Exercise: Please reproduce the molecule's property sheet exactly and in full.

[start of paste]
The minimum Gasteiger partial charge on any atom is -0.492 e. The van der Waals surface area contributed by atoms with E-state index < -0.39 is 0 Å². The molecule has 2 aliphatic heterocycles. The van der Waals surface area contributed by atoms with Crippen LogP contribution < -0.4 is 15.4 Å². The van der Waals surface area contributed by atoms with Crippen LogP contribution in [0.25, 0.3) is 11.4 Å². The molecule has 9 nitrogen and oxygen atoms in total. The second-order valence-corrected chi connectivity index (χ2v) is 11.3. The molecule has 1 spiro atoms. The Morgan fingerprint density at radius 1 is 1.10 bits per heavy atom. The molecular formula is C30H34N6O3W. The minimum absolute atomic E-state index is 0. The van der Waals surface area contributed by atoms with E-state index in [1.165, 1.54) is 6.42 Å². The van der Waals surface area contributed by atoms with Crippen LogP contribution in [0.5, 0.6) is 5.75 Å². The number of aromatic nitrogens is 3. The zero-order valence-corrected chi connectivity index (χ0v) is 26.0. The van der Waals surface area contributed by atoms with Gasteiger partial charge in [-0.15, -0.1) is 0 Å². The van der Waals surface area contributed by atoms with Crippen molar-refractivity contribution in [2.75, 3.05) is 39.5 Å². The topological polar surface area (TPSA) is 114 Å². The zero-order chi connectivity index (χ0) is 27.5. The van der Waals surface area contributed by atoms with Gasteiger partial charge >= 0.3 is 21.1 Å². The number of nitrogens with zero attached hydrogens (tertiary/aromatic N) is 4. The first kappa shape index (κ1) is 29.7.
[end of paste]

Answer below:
The minimum Gasteiger partial charge on any atom is -0.492 e. The van der Waals surface area contributed by atoms with E-state index < -0.39 is 0 Å². The molecule has 2 aliphatic heterocycles. The van der Waals surface area contributed by atoms with Crippen LogP contribution < -0.4 is 15.4 Å². The van der Waals surface area contributed by atoms with Crippen LogP contribution in [0.25, 0.3) is 11.4 Å². The molecule has 9 nitrogen and oxygen atoms in total. The second-order valence-corrected chi connectivity index (χ2v) is 11.3. The molecule has 1 spiro atoms. The Morgan fingerprint density at radius 1 is 1.10 bits per heavy atom. The molecular formula is C30H34N6O3W. The minimum absolute atomic E-state index is 0. The van der Waals surface area contributed by atoms with E-state index in [1.165, 1.54) is 6.42 Å². The van der Waals surface area contributed by atoms with Crippen LogP contribution in [0.5, 0.6) is 5.75 Å². The number of aromatic nitrogens is 3. The zero-order valence-corrected chi connectivity index (χ0v) is 26.0. The van der Waals surface area contributed by atoms with Gasteiger partial charge in [-0.15, -0.1) is 0 Å². The van der Waals surface area contributed by atoms with Crippen molar-refractivity contribution in [2.75, 3.05) is 39.5 Å². The topological polar surface area (TPSA) is 114 Å². The zero-order chi connectivity index (χ0) is 27.5. The van der Waals surface area contributed by atoms with Gasteiger partial charge >= 0.3 is 21.1 Å². The number of nitrogens with zero attached hydrogens (tertiary/aromatic N) is 4. The first kappa shape index (κ1) is 29.7.